So admiring every pieces of work you will notice the definition of “Kawaii” and “Beautiful”.  The curator believes ‘Kawaii’ is for small kids and animals or something humorous.

Among all, a painting of a kid with a woman who sells insects in the cart stayed in my mind the most.

Mushiuri

photo from Wikipedia

This is not the picture you will find in Yamatane Museum, but I put this picture just because I wanted to give you some ideas on how ‘insects selling’ was like. In Edo period, there used to be stalls in town (usually movable in cart) where insects such as Cricket (insect) species were sold because people loved to hear the chirping of these kinds of insects.

I noticed that the kid who was staring at the insects was Kawaii because he was innocent, just wanting to get the insects but maybe he did not have enough money to buy them. His innocence, ignorance, and self-indulgence accelerated him and he did not even hesitate to show his simple desire.

That is acceptable as he is a child. It is a privilege of children which prudent grown-ups don’t have.

On the other hand, the vender is a very sexy lady. We cannot see her face as it is hidden with a scarf-like cloth (tenugui) which covers her head,  looking down. We can assume that she is not a woman with the epitome of happiness because at that time, in Edo period, the happiness of women is to be housewives and not working outside the house. We can expand our imagination toward her feelings. She may be thinking if she would give some insects to him for free although she has to earn money from… She may be distressed by a thought such as,

“Oh, if I had led a normal life I would have had a kid like him… If I had had enough money I would not have hesitated to give him some insects… Oh, how cute he is…”

Definitely this woman who is selling insects or a whole scenery is not an object modified by the adjective ‘kawaii’ but a kid is.

 

The concept behind Kawaii and Beautiful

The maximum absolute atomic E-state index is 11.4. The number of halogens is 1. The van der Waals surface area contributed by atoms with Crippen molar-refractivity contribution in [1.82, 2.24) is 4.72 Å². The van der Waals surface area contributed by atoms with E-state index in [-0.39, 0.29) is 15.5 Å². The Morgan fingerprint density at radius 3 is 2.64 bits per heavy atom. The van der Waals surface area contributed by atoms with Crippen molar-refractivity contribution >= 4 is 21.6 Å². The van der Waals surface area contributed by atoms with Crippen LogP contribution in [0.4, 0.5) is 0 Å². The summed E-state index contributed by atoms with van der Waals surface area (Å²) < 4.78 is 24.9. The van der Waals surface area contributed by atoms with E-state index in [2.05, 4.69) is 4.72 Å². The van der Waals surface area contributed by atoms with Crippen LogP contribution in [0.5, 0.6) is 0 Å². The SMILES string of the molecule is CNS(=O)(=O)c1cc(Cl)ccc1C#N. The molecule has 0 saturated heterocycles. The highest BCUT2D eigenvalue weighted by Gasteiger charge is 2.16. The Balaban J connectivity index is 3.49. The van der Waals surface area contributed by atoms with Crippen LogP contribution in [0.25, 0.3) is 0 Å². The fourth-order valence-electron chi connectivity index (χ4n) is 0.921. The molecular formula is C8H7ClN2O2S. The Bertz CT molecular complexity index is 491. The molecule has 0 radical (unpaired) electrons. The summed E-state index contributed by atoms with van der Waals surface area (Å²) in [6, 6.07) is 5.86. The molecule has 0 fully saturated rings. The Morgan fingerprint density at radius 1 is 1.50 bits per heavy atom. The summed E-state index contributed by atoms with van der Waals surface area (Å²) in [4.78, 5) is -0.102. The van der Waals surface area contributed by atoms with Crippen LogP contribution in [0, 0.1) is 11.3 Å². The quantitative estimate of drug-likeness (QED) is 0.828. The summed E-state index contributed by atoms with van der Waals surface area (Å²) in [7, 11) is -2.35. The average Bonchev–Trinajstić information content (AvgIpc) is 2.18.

In Japanese, Kawaii is written as 『可愛い』in Kanji (Chinese characters). 『可』 means ‘good for~’ or ‘-able’ and 『愛』 means love. To fully understand the concept of this word, we must not be satisfied with the only meaning. We have to go further. The concept of ‘love’ has  changed in Japan. Before the Western religion and literature were introduced here, the meaning of ‘love’ had been ‘a desire to protect something/somebody’.

So, the word『可愛い』(kawaii) means something which gives you a feeling that you want to protect. This linguistic analysis satisfied me and I understood why I didn’t like to use the adjective ‘Kawaii’ to certain objects.

Language is changing with the flow of the time, but we cannot deny that the influence of the words’ original meanings still remain in the Japanese mind, maybe as subconscious of the Japanese.  We sometimes choose the word without thinking. Of course, the quality of the vocabulary will influence the choice. But if words have a magical power as we, the Japanese have believed in from the ancient time as  (Kotodama), we may have to be more careful with our choice of words…  To me at least, these two exhibitions had a magical power.  They led me speculate upon the means of the two absolutely different adjectives, ‘kawaii’ and ‘beautiful’, the first time in my life.
にほんブログ村 歴史ブログ 日本の伝統・文化へ
にほんブログ村 英語ブログ 英語の日記(和英併記)へ